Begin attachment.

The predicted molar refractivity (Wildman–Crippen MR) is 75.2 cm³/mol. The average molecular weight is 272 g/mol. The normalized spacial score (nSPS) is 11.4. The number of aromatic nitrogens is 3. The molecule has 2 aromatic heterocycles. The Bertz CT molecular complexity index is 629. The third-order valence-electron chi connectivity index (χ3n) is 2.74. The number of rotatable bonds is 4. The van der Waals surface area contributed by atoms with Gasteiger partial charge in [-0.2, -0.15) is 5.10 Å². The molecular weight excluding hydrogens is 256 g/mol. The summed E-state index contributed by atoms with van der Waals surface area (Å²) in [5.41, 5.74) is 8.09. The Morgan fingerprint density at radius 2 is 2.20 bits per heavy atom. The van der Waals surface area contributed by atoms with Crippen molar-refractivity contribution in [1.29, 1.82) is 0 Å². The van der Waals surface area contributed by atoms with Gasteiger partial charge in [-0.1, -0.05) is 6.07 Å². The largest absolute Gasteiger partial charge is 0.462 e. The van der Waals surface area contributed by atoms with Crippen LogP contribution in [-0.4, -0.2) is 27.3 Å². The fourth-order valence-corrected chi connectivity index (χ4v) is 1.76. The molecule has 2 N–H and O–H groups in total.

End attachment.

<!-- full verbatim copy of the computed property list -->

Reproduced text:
The predicted molar refractivity (Wildman–Crippen MR) is 75.2 cm³/mol. The average molecular weight is 272 g/mol. The normalized spacial score (nSPS) is 11.4. The number of aromatic nitrogens is 3. The molecule has 2 aromatic heterocycles. The Bertz CT molecular complexity index is 629. The third-order valence-electron chi connectivity index (χ3n) is 2.74. The number of rotatable bonds is 4. The van der Waals surface area contributed by atoms with Gasteiger partial charge in [-0.2, -0.15) is 5.10 Å². The molecular weight excluding hydrogens is 256 g/mol. The summed E-state index contributed by atoms with van der Waals surface area (Å²) in [5.41, 5.74) is 8.09. The Morgan fingerprint density at radius 2 is 2.20 bits per heavy atom. The van der Waals surface area contributed by atoms with Crippen molar-refractivity contribution in [1.29, 1.82) is 0 Å². The van der Waals surface area contributed by atoms with Gasteiger partial charge in [-0.1, -0.05) is 6.07 Å². The largest absolute Gasteiger partial charge is 0.462 e. The van der Waals surface area contributed by atoms with Crippen LogP contribution in [-0.4, -0.2) is 27.3 Å². The fourth-order valence-corrected chi connectivity index (χ4v) is 1.76. The molecule has 2 N–H and O–H groups in total.